Like bronchiectasis, living with COPD causes you to experience breathing difficulties, especially during the colder months of the year. According to the COPD Foundation, there are two effective breathing techniques for COPD: pursed-lip breathing and diaphragmatic “abdominal” breathing. Both breathing exercises require practice, relaxation, and concentration to help you create a healthy flow of oxygen that travels through your lungs and airways.1
When we experience shortness of breath, it’s easy to feel anxious and tense, which may keep air trapped in your airways; therefore, it’s helpful to understand these COPD breathing exercises to practice at home or on the go.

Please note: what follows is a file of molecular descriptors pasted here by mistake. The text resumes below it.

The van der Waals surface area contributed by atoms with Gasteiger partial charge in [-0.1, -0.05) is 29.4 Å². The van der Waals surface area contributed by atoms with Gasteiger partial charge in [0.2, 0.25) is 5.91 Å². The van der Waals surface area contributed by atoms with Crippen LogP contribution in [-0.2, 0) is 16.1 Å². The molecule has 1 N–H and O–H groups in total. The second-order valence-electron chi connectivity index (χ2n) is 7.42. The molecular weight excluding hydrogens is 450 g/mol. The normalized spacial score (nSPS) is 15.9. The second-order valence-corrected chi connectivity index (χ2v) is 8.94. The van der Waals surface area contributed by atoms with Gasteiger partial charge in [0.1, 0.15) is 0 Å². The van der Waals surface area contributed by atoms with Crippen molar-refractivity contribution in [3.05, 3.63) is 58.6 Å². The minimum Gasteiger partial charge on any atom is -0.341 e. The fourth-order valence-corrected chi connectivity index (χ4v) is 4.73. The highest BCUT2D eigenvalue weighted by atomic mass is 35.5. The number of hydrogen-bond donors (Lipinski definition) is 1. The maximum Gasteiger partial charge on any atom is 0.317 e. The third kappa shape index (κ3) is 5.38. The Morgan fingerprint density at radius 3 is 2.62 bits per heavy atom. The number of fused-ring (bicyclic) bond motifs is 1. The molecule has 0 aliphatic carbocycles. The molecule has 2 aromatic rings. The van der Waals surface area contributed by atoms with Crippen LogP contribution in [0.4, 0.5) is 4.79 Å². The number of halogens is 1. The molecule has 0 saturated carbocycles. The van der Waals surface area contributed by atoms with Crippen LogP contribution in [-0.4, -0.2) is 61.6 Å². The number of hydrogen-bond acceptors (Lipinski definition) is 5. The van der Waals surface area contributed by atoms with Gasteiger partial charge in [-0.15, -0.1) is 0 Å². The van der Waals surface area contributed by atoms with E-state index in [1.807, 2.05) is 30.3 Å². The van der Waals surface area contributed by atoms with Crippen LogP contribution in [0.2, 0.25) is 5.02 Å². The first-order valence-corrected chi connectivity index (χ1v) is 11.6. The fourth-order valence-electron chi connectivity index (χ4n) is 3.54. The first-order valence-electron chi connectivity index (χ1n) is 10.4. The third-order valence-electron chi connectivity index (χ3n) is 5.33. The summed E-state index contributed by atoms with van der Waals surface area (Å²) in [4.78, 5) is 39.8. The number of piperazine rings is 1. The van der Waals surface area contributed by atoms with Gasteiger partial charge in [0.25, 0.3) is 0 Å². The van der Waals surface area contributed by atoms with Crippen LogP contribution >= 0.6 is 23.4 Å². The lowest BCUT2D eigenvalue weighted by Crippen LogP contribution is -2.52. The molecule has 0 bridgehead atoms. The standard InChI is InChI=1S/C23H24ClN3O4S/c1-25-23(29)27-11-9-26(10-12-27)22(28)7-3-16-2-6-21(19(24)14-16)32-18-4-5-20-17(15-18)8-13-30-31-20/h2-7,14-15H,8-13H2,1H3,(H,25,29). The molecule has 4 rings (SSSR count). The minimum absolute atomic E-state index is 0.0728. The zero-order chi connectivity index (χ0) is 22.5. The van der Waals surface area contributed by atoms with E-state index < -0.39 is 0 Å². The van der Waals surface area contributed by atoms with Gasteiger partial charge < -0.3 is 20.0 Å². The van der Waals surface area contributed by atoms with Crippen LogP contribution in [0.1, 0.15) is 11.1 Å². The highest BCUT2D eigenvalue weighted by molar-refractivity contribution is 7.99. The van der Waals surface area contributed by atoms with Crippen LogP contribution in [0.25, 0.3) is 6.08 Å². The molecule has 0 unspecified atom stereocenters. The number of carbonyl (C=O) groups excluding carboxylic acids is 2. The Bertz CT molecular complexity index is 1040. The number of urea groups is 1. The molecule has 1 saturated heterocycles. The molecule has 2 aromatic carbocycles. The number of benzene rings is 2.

When you’re experiencing shortness of breath, tightness of chest, wheezing, or other common COPD symptoms, pursed lip breathing allows you to regain control of your breathing by slowing down its pace and helping you make each new breath more controlled and effective.2
How to Perform Pursed Lip Breathing
To begin the pursed lip breathing technique, the COPD Foundation recommends the following steps3:
- Begin by breathing in through your nose for a count of 2 seconds.
- Pucker your lips as if you’re about to blow out a candle.
- Slowly breathe out through your pursed lips for 2 seconds.
- Repeat this process again until you’re able to slow your breathing down and release any trapped air inside your airways.